I won’t always love you Whitney Houston

No. I won’t always love you Whitney. I will always be intensely annoyed at the phenomenal waste you made of your beautiful life and gift. The only thing that I will be forever grateful for is that no one thought to say that you died doing what you truly loved. Which was, of course; drugs. A phrase I wish people would use less often when talking about the dead.

It wasn’t like anyone was really surprised that you ended up dead in a bath. There were people – your friends I guess – pretending they were shocked to the newspaper people outside the hotel door – it seemed like the polite thing to do. They’re performers for God’s sake. They’re good at acting.

No one likes to say; “Yeah I knew my mate was a raving drug addled looney but hey… the money was still coming in and damn but that girl could still sing.” It would seem parasitic – creepy even to admit that everyone loves a party girl and perhaps the sober straight Whitney was just a bit of a drag. Whitney the drug addict probably spent a lot of dough when she was wasted – I bet she was just one of those nice girls that just didn’t like to say no. No, to an abusive husband. No to the parasitic vampires that sycophantically follow the rich and famous hoping some of it will wear off on them. No to agents and money men who knew a good thing when they saw it and wanted to squeeze every last drop of it out of her until she really did need the uppers to keep going and the downers to get to sleep at the end of it all. I’m hoping that Whitney is the last of a particular lineage of female artists going back before Billy Holiday and then Janis Joplin, a one-off throw back of the good girl gone bad variety. There are plenty of examples of women who have managed their careers and money and remained entirely drug free throughout. Madonna could be counted – if you exclude an addiction to much younger sports studs and the new stable of music’s thoroughbreds seem far more concerned with managing their talent and business than focussing on fostering their substance abuse – Beyonce and Lady Gaga come to mind.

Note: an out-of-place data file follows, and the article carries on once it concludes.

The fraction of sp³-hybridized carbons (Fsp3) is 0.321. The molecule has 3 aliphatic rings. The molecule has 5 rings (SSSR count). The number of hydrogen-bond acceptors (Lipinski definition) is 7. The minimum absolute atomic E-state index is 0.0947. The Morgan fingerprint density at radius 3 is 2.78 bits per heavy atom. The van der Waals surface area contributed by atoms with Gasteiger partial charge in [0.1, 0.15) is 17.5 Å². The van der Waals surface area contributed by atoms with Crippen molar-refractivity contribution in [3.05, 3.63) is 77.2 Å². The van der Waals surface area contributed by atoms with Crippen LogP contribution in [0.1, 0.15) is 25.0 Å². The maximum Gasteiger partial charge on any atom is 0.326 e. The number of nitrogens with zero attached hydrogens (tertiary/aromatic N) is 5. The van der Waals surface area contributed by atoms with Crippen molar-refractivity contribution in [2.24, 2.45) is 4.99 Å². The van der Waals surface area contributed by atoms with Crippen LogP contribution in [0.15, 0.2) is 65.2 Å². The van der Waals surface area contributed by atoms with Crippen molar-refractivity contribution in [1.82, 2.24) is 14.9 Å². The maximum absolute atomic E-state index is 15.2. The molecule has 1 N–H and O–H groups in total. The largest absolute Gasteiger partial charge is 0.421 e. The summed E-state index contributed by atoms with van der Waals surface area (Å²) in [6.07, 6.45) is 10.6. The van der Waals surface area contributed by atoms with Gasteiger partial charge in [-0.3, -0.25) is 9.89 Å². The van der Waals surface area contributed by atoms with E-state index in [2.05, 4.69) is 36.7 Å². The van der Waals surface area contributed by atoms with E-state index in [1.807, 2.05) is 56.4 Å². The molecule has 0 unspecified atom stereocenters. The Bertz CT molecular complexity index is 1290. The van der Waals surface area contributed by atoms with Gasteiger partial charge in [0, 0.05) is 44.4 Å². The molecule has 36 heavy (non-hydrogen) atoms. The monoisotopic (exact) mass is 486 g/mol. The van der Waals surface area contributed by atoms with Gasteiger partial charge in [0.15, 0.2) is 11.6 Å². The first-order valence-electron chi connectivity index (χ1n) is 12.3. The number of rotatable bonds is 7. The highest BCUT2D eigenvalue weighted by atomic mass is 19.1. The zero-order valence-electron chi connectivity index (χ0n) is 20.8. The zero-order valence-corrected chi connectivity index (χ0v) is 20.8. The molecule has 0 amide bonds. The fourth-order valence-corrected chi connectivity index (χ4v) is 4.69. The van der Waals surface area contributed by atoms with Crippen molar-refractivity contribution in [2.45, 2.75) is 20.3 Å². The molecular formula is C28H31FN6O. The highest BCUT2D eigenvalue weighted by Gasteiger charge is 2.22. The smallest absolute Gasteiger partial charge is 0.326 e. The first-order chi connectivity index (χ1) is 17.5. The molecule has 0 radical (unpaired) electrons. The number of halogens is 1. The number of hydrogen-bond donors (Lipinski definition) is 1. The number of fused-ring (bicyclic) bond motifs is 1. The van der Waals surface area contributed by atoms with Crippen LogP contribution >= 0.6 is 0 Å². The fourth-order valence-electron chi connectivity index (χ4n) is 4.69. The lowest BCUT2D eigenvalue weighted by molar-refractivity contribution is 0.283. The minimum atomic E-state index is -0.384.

Yet there was a cultural blindness around Whitney’s demise that still rankles. Why do we still love and worship the archetype of the suffering artist who must self-medicate their creative demons into obeisance? Why is there a secret communal applause when Keith Richards resurfaces from zombie hell after falling out of a coconut tree or from a court room after shacking up with a 13 year old while completely out of his mind? Why do we, as a culture tacitly approve of the wild wasted ones? Is it because there is admiration for someone who has the courage to spit in the eye of destiny and throw away outrageous talent by being literally and figuratively wasted? Are they our underground shamans who play out some psychic shadowland fantasy that most of us can never indulge while being responsible citizens of the upper world? Or are they just lazy losers who don’t have to work anything out or get over anything or get through any emotional tough times because they get to buy the antidote from their nearest pusher – and does some part of us envy that just a little? Whatever the case it’s intensely annoying to watch the spectacle of public grief that surrounds the death of a cultural icon when they die young from doing drugs. They become glamorous deaths in a way that morphs their talent with their drug use and gives the implied message that their gift is an intrinsic part of their chemical relationships. The eulogies never talk about the really ugly side of dependency and what is not heard is the fact that the one so loved –spent a good part of their life truly deeply and utterly; wasted.

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